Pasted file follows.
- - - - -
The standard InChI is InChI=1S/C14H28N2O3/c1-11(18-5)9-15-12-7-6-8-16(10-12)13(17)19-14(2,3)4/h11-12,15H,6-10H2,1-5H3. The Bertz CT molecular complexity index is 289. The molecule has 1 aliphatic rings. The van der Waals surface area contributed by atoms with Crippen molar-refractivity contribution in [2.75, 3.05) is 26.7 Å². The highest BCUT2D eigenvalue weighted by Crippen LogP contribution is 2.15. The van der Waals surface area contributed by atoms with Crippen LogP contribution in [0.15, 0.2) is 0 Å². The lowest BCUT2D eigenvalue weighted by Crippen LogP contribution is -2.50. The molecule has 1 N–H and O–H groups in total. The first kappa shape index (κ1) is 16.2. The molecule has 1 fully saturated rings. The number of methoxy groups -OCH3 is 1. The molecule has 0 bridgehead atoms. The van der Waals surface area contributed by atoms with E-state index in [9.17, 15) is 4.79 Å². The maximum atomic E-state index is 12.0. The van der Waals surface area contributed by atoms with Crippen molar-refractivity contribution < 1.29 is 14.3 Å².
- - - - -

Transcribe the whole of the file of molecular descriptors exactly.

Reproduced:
The standard InChI is InChI=1S/C14H28N2O3/c1-11(18-5)9-15-12-7-6-8-16(10-12)13(17)19-14(2,3)4/h11-12,15H,6-10H2,1-5H3. The Bertz CT molecular complexity index is 289. The molecule has 1 aliphatic rings. The van der Waals surface area contributed by atoms with Crippen molar-refractivity contribution in [2.75, 3.05) is 26.7 Å². The highest BCUT2D eigenvalue weighted by Crippen LogP contribution is 2.15. The van der Waals surface area contributed by atoms with Crippen LogP contribution in [0.15, 0.2) is 0 Å². The lowest BCUT2D eigenvalue weighted by Crippen LogP contribution is -2.50. The molecule has 1 N–H and O–H groups in total. The first kappa shape index (κ1) is 16.2. The molecule has 1 fully saturated rings. The number of methoxy groups -OCH3 is 1. The molecule has 0 bridgehead atoms. The van der Waals surface area contributed by atoms with E-state index in [9.17, 15) is 4.79 Å². The maximum atomic E-state index is 12.0. The van der Waals surface area contributed by atoms with Crippen molar-refractivity contribution < 1.29 is 14.3 Å².